Cuomo’s thruway chief says public-transportation advocates ‘threaten’ the Tappan Zee project

The old Tappan Zee. (Shutterstock)
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Apparently Governor Andrew Cuomo has grown tired of the criticism directed at him by mass-transit advocates incensed over the exclusion of a mass-transit component from the Tappan Zee Bridge replacement project.

This morning, Tom Madison, the Cuomo-appointed executive director of the New York State Thruway Authority, wrote an an opinion piece in the New York Post in which he argued that the demands of mass-transit advocates "threaten to stall" the construction of the new Tappan Zee:

The state faces a $2 billion deficit, and the governor’s budget for this year reduces overall state spending without raising taxes. The sensible thing is just to build now, with a design that will fully accommodate transit in the future, when it’s financially viable.
As it is, demands for Westchester/Rockland mass transit threaten to stall the project. Yet it’s already been mired for more than a decade in a seemingly endless bureaucratic process, with more than 430 public meetings and some $88 million spent on studies. New Yorkers got no real movement on actually building a new bridge, because the taxpayers can’t afford the bridge and 64 miles of new transit corridor.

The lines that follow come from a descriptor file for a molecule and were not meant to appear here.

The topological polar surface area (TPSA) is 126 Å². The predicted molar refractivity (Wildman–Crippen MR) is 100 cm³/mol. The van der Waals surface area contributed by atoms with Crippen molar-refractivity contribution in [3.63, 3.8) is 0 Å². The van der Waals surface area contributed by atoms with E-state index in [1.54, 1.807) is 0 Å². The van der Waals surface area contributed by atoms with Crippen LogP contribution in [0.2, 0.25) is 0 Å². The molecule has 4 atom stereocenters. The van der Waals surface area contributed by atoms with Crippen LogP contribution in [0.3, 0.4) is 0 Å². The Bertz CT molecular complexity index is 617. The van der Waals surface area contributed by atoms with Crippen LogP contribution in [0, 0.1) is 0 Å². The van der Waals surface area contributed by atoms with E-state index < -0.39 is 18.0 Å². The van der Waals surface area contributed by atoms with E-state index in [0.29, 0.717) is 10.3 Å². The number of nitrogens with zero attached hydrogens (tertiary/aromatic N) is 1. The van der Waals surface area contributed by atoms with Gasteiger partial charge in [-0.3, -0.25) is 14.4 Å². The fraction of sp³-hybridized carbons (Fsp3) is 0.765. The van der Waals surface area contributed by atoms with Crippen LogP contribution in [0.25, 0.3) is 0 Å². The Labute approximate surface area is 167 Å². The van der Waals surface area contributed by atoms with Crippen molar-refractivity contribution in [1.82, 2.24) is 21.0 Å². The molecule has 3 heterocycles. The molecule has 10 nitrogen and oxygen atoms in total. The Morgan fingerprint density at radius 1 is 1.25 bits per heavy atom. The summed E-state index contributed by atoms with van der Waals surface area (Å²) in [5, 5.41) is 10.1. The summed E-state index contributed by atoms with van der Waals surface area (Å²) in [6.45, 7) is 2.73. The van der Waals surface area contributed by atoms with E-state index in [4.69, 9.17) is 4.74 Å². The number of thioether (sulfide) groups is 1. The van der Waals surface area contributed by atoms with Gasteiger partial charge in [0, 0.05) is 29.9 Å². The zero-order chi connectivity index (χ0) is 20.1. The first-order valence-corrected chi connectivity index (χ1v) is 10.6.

Transportation advocates are unhappy with the Cuomo administration for eliminating bus rapid transit from the plans for the Tappan Zee, something they estimate would cost about $20 million per mile. This is one in a series of complaints about Cuomo's unwillingness to prioritize transportation issues.

In a recent post, the Tri-State Transportation Campaign wrote, "A bridge without transit will be obsolete from day one, wasting over five billion dollars, and sentencing Hudson Valley residents to decades of traffic congestion, air pollution and no alternatives."

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The Cuomo administration's defense is that the new bridge is being built with the capacity to accommodate bus rapid transit at a later date.